Undoubtedly, China’s state-controlled economy and targeted subsidies have been major factors in overcoming the barriers, and relatively quickly China caught up with its inadequacy in both the technical knowledge of PV manufacturing and the precision machinery manufacturing of PV cells and modules. R&D laboratories were built to advance PV research in increased efficiency of cell development and module manufacturing techniques. A similar situation existed for robust silicon ingot-slicing processes and manufacturing of ultra-thin wafers.
Today, PV module production is dominated by Chinese manufacturers. The International Energy Agency reported that Chinese PV companies in 2017 produced about 60 percent of world’s PV modules while consuming around 50 percent of the global demand.
The burgeoning dominance of Chinese photovoltaic module manufacturers is certainly a major part of solar’s breakthrough into the utility-scale market. But it isn’t the only factor. While Chinese factories were able to mass produce PV modules resulting in a substantial drop in prices, Germany concentrated on developing reliable power electronics—namely the inverters for residential, commercial, and large-scale PV applications.
Germany is known for its long and cloudy winter days. Southern Germany, the region with the most sun with about 1,700 solar-hours per year, has a lower photovoltaic power potential than even the cloudiest parts of the continental United States. (The sunniest parts of the U.S., such as Yuma, Ariz., have a solar power potential that’s more than double.) With so much annual gloom, solar would seem to be an unlikely source of energy to power its homes, office buildings, and factories. And the cost of solar was exorbitant. Against all these odds, the German policy makers and the people chose solar photovoltaic.
During the 1980s, the reduction of costs in pre-unified Germany began to accelerate as the commercial-scale PV systems became widely used in offices and various comparable properties. In 1992, after unification, the German PV manufactures could offer modules at $7 per Wp; by 2008, the price was half that, thanks mostly to planned initiatives such as the 1,000 Solar Roofs Program of the early 1990s and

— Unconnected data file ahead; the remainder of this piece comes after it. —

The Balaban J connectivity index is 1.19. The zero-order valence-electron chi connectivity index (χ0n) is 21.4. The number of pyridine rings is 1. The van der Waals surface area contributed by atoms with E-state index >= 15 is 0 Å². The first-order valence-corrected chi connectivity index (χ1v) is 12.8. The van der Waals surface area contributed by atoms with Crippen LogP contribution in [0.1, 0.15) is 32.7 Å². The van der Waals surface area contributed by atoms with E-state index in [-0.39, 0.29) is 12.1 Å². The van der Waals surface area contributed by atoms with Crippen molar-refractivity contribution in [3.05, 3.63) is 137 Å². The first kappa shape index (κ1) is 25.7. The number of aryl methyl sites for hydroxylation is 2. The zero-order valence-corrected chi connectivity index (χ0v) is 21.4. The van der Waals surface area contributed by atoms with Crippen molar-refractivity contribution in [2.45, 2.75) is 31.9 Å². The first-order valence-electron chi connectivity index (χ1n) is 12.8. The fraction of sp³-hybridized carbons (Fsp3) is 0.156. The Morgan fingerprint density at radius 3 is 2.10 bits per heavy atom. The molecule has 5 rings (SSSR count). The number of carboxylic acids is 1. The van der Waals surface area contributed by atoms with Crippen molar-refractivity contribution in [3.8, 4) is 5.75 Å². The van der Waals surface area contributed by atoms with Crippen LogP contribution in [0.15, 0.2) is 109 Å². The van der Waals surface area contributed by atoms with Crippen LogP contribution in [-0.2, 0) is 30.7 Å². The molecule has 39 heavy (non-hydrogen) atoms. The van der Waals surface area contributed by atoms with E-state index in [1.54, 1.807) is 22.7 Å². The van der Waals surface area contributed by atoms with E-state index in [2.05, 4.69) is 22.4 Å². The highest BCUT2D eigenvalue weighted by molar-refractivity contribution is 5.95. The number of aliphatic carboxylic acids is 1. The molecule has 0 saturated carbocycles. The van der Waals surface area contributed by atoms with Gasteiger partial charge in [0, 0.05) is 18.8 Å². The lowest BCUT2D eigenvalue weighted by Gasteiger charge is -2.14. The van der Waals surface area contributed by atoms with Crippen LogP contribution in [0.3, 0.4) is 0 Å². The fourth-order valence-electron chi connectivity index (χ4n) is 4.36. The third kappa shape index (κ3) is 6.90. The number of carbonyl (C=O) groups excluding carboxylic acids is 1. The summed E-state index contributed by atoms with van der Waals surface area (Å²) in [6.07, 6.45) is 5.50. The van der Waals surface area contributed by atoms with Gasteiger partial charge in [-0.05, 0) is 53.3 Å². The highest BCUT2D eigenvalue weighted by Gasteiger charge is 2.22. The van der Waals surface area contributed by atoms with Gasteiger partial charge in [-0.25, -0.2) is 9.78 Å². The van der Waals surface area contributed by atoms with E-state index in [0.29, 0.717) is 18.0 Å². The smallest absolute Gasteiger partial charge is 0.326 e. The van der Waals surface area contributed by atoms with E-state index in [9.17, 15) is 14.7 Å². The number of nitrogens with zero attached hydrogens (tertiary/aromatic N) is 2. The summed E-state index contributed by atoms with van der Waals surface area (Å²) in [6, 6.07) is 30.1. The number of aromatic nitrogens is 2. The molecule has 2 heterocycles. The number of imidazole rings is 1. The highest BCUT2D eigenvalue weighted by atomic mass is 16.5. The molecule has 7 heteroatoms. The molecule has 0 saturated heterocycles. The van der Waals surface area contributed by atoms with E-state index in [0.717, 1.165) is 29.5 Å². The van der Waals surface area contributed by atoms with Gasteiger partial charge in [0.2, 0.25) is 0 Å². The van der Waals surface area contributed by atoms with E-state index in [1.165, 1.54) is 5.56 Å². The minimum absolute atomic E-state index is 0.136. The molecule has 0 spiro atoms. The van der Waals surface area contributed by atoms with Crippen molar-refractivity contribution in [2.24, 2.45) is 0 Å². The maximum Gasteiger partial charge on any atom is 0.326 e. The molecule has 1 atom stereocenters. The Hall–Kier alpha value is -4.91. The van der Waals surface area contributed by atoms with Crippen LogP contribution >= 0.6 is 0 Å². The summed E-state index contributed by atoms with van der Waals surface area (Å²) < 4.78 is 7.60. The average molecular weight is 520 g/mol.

the 100,000 Solar Roofs Program of the early 2000s. In spite of this support, the 2008 global economic crisis had a detrimental effect on the German PV module manufacturing industry. Some plants were shuttered and others had to cut back production severely. On top of that, around 2012, Chinese modules became cost-competitive, further diminishing the business viability of the German PV module manufacturers. Nevertheless, the German PV market began to expand and the PV energy production increased from 0.2 TWh in 2002 to 28 TWh in 2012.
Germany’s deliberate move to solar provided opportunities to become a significant player in the field of photovoltaic power technologies and manufacturing beyond the simple production of PV cells. Thanks to robust research and development efforts and a trained workforce, German companies became the market leader in the area of solar PV power electronics, especially the inverters. The importance of this critical component for a PV system, vis-à-vis its stable and reliable controllability feature, is key and cannot be overemphasized.
Solar energy is an intermittent source, and stable and reliable output from a PV system—either to a dedicated load or to a grid—is critical from the utility’s availability and reliability points of view. Inverters allow electricity produced by the PV modules to be fed into the load and excess power to the grid or to the storage system.